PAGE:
Complementarian Questions

I am a theologically reformed complementation. And if you define those terms like I do, I’m unashamed of those labels.

But I have a lot of questions. I’m doing what I can to answer these questions, but it’s been difficult to find good answers, and to be honest, I still have far more questions than answers. Here are some of my questions:

1) What does it look like in a complementarian marriage, when the wife has more of a inclination toward theology? Is it wrong for the wife to pursue theological education beyond what her husband has?

What I think is the right answer, but am not sure of: I think that no, it is not inherently wrong. But, it might be if it makes the man’s job of leading more difficult. It seems that it’s a wife’s responsibility to aid her husband – which means not being intentionally difficult. So education might fall into that category in some marriages.

2) What does it look like in a complementarian marriage, when the wife has more of an inclination toward learning in general? Is it wrong for the wife to pursue education at a level beyond her husband?

What I think is the right answer, but am not sure of: No, with the same qualification as number one.

3) What does it look like in a complementarian marriage, when the husband is the “feeler” and the wife is the “thinker?”

I honestly have no idea what this should look like. Sometimes it feels like we’re doing everything wrong. We’re learning slowly, though I think.

4) What does it look like when a complementarian wife struggles to feel competent and excited to keep up a household?

Possible Answer: I don’t have an answer. But what I think it looks like is to at least make an effort. Do what you can, and accept help when it’s offered. I’m thankful for a gracious husband. 

These are hard questions with difficult answers. But let me close with a list of people and resources that have helped me with some of these questions.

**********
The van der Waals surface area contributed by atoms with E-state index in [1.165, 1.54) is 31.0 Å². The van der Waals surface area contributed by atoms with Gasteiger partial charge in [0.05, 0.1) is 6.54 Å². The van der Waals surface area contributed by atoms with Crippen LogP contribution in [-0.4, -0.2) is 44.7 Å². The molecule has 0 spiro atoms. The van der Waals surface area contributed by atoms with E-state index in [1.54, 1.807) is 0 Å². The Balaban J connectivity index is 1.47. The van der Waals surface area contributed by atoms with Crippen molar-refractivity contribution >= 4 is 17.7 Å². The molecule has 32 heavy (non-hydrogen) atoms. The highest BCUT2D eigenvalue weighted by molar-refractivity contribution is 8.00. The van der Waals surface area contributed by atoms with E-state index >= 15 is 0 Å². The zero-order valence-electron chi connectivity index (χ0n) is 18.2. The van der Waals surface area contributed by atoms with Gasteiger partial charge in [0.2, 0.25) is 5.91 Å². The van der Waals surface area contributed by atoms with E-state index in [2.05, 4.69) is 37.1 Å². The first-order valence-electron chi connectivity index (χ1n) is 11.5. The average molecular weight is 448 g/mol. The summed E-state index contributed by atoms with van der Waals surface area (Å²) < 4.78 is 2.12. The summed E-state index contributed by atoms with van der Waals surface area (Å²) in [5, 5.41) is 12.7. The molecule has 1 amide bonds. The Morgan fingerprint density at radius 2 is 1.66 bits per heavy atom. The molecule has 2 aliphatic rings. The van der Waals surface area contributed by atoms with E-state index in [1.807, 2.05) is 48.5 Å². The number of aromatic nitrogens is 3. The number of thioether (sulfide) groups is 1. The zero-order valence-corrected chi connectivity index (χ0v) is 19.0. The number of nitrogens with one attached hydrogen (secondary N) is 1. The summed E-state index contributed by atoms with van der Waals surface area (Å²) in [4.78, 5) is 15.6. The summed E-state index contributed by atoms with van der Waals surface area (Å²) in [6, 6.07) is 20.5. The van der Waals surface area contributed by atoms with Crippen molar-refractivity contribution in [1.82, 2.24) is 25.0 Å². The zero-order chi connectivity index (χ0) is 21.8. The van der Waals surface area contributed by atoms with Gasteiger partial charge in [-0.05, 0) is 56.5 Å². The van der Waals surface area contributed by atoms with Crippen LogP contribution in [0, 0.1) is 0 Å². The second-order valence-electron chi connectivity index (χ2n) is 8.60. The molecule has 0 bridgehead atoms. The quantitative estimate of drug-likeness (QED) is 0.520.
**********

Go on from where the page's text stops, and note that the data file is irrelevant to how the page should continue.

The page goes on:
• Margaret Kostenberger. The wife of a New Testament professor at Southeastern Seminary, she holds a Ph.D. in Thelogy and Women’s studies from a seminary in South Africa. She’s currently piloting Women’s Studies program at Southeastern. Her very existence is inspiring to me – a conservative, complementarian, woman, scholar?? Unheard of.
  • Mary Kassian. Also pursuing a Ph.D. from the same seminary that Dr. Kostenberger received her degree from. She’ll be professing at Southeastern as well, I think.
  • Carolyn Mahaney wrote a book called Feminine Appeal. I didn’t find all of the book helpful, but there was one part where she describes the authority that women are given over the home. It helped me begin to see the home as something not to manage in a “chore” sort of way, but as a sort of kingdom under my rule. I’m not sure what it says about me that it helped me so much, but it really did help, and I feel much more excited about taking care of my home now.
  • Rosaria Champagne Butterfield. I can’t even begin to express my appreciation for this brave woman. She’s smart, with conviction borne through an intense struggle. I can’t wait to see how her ministry develops over the next several years. I bought two copies of her book, Secret Thoughts of An Unlikely Convert, just so that I could lend one out. I’ve never done that before.